Dope menace recedes but India disappoints at world stage
New Delhi: For once, doping did not take centre-stage in Indian weightlifting but the country failed to impress at the world stage with London Olympics qualification still uncertain even though there was unprecedented success to savour in the Commonwealth Championships.
None of the lifters tested positive for banned drugs in international competitions and that gave Indian Weightlifting Federation a sigh of relief considering that it had to pay a hefty fine to take part in the Commonwealth Games at home in 2010.
The national federation also took stringent action against dope cheats as it took the unprecedented decision in April to suspend 14 coaches for two years for their wards` dope flunk in various national and international competitions.
Among the suspended coaches were S S Rao and RK Lanke of Services who were attached with Sukhen Dey and Anupdeo Toppo who flunked dope tests during the Continental Club Grand Prix in Malaysia in December 2010.
With reduction in doping cases, partly due to increased vigilance by the National Anti-Doping Agency, the performance of lifters also dipped as they returned following a disappointing show at the November 5-13 World Championships.
India failed to get a qualification slot for London Olympic Games by finishing outside the stipulated placings in the team championships. The Indian men finished 38th while the women came 27th in the rankings table, drawn up after taking into consideration the points of the teams.
The top 24 teams among men and 21 teams among women earned quota places for the London Games.
Indian lifters now have a bleak chance to qualify for London Olympics and the country can hope to get a maximum of one entry each in the men`s and women`s events through the Asian Championships if it finishes among the top seven among men and top six among women.
Minnows in World Championship-level competitions, India are among table toppers in Commonwealth events. Indian lifters exceeded all expectations as they won a whopping 110 medals, including 53 gold, in South Africa in October.
In the Asian Championships held in April in China, India won eight bronze medals with Commonwealth Games gold medallist Kutulu Ravi Kumar and Matsa Santoshi bagging three bronze each in men`s 69kg and women`s 53kg categories. Kh Sanjita Chanu won two bronze in women`s 48kg category.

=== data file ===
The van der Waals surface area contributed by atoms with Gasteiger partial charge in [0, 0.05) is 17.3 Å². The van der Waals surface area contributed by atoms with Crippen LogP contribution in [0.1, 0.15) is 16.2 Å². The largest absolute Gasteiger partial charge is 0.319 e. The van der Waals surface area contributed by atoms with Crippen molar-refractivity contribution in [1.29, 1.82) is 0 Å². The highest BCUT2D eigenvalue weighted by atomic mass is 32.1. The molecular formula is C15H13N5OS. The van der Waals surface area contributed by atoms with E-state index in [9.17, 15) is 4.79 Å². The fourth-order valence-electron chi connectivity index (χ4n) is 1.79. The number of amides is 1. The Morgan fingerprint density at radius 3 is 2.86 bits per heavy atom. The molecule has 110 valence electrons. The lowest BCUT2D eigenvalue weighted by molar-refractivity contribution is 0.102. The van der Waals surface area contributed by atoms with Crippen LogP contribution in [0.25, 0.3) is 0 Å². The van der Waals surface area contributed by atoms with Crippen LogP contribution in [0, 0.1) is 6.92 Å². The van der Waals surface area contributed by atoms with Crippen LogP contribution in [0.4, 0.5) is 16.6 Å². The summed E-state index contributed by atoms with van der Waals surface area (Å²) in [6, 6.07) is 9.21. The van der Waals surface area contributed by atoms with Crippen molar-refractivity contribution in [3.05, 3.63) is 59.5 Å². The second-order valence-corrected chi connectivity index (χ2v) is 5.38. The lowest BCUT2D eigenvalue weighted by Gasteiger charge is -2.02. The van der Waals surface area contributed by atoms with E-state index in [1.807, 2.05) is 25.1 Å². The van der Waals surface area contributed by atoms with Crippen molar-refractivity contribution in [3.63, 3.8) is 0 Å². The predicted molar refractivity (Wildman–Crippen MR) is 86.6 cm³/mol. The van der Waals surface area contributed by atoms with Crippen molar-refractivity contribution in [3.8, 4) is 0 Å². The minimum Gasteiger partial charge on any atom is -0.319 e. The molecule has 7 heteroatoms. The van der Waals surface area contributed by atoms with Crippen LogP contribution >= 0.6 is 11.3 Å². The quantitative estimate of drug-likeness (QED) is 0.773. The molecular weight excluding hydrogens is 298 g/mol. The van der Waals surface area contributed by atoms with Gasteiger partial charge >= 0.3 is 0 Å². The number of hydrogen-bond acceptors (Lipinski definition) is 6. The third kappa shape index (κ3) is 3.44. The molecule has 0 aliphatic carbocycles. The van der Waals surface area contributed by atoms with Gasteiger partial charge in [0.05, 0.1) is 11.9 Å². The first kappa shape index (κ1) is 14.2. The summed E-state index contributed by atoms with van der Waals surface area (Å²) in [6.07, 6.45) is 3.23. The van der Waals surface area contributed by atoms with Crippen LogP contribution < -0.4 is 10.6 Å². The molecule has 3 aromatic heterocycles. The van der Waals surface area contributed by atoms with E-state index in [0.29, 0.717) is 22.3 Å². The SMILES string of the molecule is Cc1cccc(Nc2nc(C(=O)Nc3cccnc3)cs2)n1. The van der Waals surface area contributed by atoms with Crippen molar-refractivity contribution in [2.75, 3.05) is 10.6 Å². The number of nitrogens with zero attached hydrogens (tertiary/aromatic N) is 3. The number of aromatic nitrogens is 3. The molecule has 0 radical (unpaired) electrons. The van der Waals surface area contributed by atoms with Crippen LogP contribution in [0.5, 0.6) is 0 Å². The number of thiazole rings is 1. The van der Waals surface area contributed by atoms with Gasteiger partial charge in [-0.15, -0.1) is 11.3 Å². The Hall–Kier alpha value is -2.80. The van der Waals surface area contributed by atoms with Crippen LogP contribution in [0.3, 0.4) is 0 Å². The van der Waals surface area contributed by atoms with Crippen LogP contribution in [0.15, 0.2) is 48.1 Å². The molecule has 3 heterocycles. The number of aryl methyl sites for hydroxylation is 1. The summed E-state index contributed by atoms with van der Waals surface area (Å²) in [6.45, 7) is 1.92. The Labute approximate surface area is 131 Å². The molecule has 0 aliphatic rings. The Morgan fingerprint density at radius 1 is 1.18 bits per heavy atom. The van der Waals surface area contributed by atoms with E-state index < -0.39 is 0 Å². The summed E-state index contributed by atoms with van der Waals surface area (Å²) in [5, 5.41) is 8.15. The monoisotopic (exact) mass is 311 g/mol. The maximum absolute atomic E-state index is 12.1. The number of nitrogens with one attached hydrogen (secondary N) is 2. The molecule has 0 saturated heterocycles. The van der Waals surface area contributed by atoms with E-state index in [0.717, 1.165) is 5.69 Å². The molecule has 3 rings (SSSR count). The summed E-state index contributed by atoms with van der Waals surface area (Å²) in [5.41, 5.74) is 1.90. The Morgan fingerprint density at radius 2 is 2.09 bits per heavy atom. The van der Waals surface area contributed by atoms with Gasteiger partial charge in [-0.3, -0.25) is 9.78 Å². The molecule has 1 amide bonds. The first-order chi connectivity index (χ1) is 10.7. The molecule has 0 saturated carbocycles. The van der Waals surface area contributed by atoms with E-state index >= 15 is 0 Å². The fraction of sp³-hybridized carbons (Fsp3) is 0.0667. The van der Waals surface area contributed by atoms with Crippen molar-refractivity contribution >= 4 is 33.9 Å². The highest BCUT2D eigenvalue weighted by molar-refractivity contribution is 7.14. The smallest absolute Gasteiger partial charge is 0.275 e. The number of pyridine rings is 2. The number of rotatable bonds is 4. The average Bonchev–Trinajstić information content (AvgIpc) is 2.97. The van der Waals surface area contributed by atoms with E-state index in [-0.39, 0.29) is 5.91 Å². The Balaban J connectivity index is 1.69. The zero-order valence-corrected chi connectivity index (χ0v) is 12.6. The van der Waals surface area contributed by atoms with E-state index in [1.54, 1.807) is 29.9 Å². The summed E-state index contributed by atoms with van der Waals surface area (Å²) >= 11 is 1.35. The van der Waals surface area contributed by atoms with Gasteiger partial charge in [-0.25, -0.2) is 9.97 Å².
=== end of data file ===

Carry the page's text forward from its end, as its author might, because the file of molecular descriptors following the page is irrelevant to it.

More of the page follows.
Doping, however, continued at the domestic competitions and the national federation had to clamp down with bans being handed to Haryana, Maharashtra and Railways.
IWF suspended Haryana for one year after three of its lifters tested positive for banned substances at the National Youth and Junior Championships, held in Jagadhri, Haryana, from January 2 to 9. The lifters were Sunny Arya, Gurmail Singh and Surender.
Praveen and Inderpal Singh, coaches of the two lifters were also suspended for two years while the state association was fined Rs. 50,000.
IWF also suspended Railways Sports Promotion Board and Maharashtra for one year each after lifters belonging to these units tested positive for prohibited substances.
Eight RSPB lifters tested positive during inter-Railways championship in Kolkata from December 1 to 3 last, while three Maharashtra lifters returned positive in the National Youth and Junior Championships at Jagadhri, Haryana, from January 2 to 9.
Towards the close of the year, Sydney Olympics bronze medallist Karnam Malleswary resigned as vice president of IWF accusing the officials of being responsible for poor results of the lifters in international events.
Malleswary said she was upset with the way the IWF was working and felt that the federation was being run by people who do not know anything about the sport.
Malleswary`s one-time national team colleague and multi-medallist at international events Kunjarani Devi, who went to World Championships in Paris as coach of junior women team, threw her weight behind the federation, leading to squabbles between the country`s two most decorated lifters.